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McHugh v. Coon

Court of Appeals of Louisiana, Second Circuit

May 23, 2018

J.B. DUKE McHUGH Plaintiff-Appellant
v.
CLAYTON COLLINS COON Defendant-Appellee

          Appealed from the Fourth Judicial District Court for the Parish of Ouachita, Louisiana Trial Court No. 2016-1754 Honorable Robert C. Johnson, Judge

          LAW OFFICE OF BRIAN E. CRAWFORD, LLC By: Brian E. Crawford Counsel for Appellant

          LUNN, IRION, SALLEY, CARLISLE & GARDNER By: Alexander J. Mijalis Counsel for Appellee

          Before BROWN, WILLIAMS, and STEPHENS, JJ.

          WILLIAMS, J.

         The plaintiff, J.B. Duke McHugh, appeals a district court's judgment sustaining a peremptory exception of res judicata filed by the defendant, Clayton Collins Coon. For the following reasons, we affirm.

         FACTS

         The plaintiff, Dr. J.B. Duke McHugh, and the defendant, Dr. Clayton Collins Coon, are gastroenterologists. The parties formed, managed, and owned various medical entities, including Gastrointestinal Consultants ("GC"), a Professional Medical Corporation. On July 1, 2011, Coon left GC to join a competing gastroenterology practice; however, he continued to be a 50% percent shareholder in GC. McHugh continued to conduct his medical practice at GC.

         Thereafter, Coon filed a lawsuit against McHugh alleging breach of fiduciary duty, fraud and other claims seeking damages and/or reimbursement from McHugh. On March 30, 2015, the parties entered into a detailed 19-page agreement entitled, "Settlement Agreement, " in which they agreed to resolve the lawsuit and various claims. However, the amount of the settlement continued to be an issue, i.e., Coon asserted that McHugh was required to reimburse him approximately $1.4 million, based upon amounts provided by Coon's accountant. Conversely, McHugh maintained that Coon was entitled to reimbursement in the amount of approximately $50, 000, based upon figures provided by McHugh's accountant.

         Thereafter, by virtue of the settlement agreement, the parties agreed to appoint Ted Grace, a certified public accountant, as an independent "arbiter and/or consultant" to determine the sum owed by McHugh to Coon. The settlement agreement also contained a provision that the claims submitted to Grace would be "compromised and dismissed for res judicata purposes" and would be "final, binding, and non-appealable." (Emphasis added). After executing the settlement agreement, the parties filed a joint motion to dismiss the underlying lawsuit, with prejudice in accordance with the language set forth in the agreement.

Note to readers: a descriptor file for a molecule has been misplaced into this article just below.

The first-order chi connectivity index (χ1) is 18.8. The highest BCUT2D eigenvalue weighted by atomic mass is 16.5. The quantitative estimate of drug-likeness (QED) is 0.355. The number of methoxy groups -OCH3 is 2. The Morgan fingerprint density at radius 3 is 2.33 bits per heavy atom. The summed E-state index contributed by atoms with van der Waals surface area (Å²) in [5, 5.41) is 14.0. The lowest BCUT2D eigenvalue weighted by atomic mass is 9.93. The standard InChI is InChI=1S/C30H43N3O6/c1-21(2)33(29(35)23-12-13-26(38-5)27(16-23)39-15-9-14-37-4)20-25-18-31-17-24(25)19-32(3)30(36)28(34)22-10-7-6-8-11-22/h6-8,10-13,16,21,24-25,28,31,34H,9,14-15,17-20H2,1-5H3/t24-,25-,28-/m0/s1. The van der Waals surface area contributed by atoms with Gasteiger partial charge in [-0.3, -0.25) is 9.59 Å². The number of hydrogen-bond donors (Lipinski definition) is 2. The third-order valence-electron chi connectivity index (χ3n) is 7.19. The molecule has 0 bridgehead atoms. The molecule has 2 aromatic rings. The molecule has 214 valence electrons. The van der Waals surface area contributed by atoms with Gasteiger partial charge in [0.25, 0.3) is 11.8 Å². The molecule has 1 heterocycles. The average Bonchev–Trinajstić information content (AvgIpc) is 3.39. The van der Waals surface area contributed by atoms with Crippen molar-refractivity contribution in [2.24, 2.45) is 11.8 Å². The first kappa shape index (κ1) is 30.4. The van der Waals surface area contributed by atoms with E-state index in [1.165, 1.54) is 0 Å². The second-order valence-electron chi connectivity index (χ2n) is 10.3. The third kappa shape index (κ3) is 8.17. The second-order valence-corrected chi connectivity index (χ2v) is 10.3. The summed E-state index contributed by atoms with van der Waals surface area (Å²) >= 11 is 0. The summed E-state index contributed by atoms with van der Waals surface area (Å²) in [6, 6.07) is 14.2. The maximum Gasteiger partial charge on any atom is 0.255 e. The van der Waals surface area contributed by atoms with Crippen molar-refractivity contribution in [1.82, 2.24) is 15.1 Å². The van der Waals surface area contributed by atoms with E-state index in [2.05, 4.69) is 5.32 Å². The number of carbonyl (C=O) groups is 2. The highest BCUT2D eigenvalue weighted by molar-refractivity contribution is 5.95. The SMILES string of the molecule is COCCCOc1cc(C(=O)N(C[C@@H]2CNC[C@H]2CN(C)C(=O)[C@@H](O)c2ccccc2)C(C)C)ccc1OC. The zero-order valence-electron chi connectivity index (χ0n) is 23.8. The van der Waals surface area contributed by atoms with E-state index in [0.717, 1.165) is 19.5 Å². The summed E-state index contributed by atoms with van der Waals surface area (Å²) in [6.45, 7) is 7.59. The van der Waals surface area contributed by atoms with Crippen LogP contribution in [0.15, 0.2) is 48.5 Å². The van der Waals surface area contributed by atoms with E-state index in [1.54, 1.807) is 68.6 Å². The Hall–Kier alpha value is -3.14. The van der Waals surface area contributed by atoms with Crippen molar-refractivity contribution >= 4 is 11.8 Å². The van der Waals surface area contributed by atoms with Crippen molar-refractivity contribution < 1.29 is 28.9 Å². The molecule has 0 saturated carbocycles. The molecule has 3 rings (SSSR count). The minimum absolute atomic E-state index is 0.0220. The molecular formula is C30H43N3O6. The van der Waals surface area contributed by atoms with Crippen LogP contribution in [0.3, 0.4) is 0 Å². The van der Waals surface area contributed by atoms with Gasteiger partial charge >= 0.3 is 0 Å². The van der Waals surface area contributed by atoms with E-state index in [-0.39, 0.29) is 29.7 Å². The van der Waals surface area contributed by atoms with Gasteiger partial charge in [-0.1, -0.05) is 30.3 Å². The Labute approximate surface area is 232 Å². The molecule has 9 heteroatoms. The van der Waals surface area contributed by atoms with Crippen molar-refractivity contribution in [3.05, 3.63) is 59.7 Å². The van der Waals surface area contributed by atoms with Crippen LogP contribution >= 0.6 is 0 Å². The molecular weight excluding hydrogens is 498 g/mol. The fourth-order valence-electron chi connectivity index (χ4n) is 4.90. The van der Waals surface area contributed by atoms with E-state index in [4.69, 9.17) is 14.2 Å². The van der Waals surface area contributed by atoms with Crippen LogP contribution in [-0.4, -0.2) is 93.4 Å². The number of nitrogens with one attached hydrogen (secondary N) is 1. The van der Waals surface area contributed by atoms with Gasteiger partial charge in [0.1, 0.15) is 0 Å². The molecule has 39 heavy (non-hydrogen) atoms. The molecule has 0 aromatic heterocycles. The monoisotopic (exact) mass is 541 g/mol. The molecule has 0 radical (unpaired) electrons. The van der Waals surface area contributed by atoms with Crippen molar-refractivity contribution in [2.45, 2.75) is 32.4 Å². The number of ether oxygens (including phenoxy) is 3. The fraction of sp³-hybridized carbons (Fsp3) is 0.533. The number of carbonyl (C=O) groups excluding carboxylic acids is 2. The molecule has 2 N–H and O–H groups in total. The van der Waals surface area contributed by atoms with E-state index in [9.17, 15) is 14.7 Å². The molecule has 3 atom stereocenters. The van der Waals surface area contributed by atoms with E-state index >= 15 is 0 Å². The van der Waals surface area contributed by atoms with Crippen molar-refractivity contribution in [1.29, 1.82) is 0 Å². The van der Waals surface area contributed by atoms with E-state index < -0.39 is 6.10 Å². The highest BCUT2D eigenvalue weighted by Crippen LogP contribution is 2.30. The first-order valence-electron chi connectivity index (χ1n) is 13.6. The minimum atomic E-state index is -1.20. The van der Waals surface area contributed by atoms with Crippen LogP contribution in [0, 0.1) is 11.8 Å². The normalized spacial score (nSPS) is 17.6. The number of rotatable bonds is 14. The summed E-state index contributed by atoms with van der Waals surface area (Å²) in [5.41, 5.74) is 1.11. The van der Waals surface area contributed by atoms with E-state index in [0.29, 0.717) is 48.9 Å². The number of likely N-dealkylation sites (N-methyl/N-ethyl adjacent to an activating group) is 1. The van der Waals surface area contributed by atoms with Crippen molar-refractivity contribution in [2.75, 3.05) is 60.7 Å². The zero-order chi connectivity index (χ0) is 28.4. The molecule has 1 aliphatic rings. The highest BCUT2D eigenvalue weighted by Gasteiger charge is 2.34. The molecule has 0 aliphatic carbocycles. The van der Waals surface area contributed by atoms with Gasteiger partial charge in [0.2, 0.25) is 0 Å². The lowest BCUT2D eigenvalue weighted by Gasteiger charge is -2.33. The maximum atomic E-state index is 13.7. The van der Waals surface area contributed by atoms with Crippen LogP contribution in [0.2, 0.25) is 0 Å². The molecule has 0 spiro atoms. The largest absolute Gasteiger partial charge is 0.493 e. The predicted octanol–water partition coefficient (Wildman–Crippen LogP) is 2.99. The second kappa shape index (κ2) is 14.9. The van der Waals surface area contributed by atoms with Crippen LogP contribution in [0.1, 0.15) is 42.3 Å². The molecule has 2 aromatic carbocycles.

Subsequently, on September 15, 2015, Grace issued an initial report. However, McHugh disagreed with the methodology employed and the information considered by Grace. Thereafter, Grace issued a revised report, reducing the amount McHugh owed by $24, 000. Ultimately, McHugh agreed to pay Coon $365, 000. Although McHugh later paid the full sum owed to Coon, he remained dissatisfied with Grace's report and findings.

         On June 3, 2016, McHugh filed a pleading entitled "Motion to Vacate or Modify Arbitration Award." He argued that because they used the term "arbiter, " in referring to Grace, when they executed the settlement agreement, the document was transformed from a settlement agreement to an arbitration agreement.

         In response, Coon filed a peremptory exception of res judicata, arguing that McHugh's motion was barred by the language set forth in the compromise and settlement agreement. Coon also argued that the parties never entered into an arbitration agreement, and the claims asserted in the underlying lawsuit were "compromised and dismissed for res judicata purposes" pursuant to the agreement.

         Following a hearing, the district court denied McHugh's motion and sustained Coon's exception of res judicata. The court found that the document executed by the parties was a ...


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